A GROUP of concerned community members and landholders has formed an organisation to push for better research into the impact exploration for tight gas will have in the Eneabba and surrounding regions.
To the consternation of the group the Environmental Protection Authority has decided that no environmental assessments are required for planned exploration of Arrowsmith and Woodada (Lake Logue area).
Though coal mining of these areas was stopped by the EPA for a range of environmental reasons, according to the group the EPA has no qualms about allowing mining companies to conduct ‘proof of concept’ surveys of the areas without the need for EPA assessment.
The Lake Logue-Indoon system is an important feeding and refuge area for waterbirds and Lake Logue is protected under the Environment Protection and Biodiversity Act 1999 (EPBC Act).
There are also international agreements that may increase the natural heritage value of the area including the Bonn Convention on Migratory Species to prevent migratory birds becoming endangered.
Kwongan Heath areas in reserves around Eneabba are some of the most environmentally diverse in the world – only one other is in South Africa and a complete moratorium on exploration is in place there.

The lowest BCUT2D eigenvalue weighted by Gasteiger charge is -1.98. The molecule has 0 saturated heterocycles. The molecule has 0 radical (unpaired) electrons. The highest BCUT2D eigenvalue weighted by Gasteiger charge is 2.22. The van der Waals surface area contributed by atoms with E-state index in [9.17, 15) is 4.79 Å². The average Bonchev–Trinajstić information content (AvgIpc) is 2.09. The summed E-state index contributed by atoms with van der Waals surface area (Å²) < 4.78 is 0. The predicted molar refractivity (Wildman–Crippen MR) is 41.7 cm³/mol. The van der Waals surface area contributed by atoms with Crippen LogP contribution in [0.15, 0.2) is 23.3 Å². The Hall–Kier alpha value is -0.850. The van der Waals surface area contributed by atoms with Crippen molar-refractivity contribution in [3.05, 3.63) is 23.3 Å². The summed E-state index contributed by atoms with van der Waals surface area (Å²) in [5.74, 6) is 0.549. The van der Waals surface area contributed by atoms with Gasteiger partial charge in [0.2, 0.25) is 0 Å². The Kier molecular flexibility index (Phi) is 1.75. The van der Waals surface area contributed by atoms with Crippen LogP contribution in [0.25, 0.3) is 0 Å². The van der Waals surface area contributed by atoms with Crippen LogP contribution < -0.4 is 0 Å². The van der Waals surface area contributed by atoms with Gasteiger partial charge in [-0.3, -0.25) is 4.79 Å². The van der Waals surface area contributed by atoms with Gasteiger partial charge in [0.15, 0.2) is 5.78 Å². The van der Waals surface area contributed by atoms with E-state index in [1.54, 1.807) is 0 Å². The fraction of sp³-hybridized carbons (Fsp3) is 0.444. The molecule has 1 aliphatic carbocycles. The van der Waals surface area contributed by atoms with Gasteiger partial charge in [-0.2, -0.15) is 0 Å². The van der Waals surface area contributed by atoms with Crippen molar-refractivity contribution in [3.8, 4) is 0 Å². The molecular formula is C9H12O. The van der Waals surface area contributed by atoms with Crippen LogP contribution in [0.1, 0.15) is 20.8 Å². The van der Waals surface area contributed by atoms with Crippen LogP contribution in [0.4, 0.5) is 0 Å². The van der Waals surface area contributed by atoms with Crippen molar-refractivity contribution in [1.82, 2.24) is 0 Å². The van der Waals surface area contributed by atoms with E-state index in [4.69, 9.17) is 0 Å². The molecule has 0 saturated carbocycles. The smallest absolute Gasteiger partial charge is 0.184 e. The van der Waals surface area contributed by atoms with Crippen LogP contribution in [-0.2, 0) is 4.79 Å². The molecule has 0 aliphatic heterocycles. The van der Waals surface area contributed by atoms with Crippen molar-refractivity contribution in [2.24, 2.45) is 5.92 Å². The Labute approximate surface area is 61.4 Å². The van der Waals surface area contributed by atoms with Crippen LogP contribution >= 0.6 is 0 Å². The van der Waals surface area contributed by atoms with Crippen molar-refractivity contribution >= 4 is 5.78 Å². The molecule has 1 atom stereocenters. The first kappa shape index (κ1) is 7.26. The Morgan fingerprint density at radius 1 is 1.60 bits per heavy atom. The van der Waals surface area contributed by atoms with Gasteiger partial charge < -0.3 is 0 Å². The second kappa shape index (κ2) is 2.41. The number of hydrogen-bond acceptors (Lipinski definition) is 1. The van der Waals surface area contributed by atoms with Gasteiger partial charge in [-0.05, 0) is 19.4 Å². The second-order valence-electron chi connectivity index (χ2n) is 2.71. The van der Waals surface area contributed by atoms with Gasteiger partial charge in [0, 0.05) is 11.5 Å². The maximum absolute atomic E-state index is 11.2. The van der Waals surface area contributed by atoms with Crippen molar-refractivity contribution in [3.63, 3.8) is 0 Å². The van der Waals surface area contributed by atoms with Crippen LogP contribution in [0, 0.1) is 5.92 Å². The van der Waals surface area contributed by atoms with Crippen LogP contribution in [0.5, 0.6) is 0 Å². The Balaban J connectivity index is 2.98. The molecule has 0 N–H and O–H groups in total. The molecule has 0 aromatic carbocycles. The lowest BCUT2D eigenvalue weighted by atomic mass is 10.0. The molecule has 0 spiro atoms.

According to an EPA bulletin on gas fracking produced last year, the EPA is only required to be involved in decisions about fracking operations: “If an activity is proposed in or within 500 metres of an environmentally sensitive area, or if a proposed activity is within two kilometres of a town site, the coastline or likely to impact a water resource area (including a water reserve, water catchment and groundwater protection area and declared or proposed water supply catchment area).”
These distances may seem insufficient reason to evade full EPA assessment since a fracking accident in Pennsylvania last year saw more than 20,000 litres of chemical-laced fluid overflow containment walls and come within reach of the tributary of a prized trout fishing stream.
In the case of exploration, the EPA is even less likely to require an assessment, leaving it in the hands of the Department of Mines, who have their own environmental management requirements: “In recent determinations that the EPA would not assess a series of referred proposals, the EPA formed the view that, as the proposals were small scale ‘proof of concept’ proposals, they were not likely to have a significant impact on the environment.
“Further, the EPA considered that any potential impacts could be managed through the implementation of Environmental Management Plans that will be regulated by the Department of Mines and Petroleum.”
The apparent lack of concern at the exploration level has left some residents fuming given the potential impact on the environment and agricultural activities.
The group has urged the government to carry out more research into the potential impacts of the fracking process before any further activities are begun.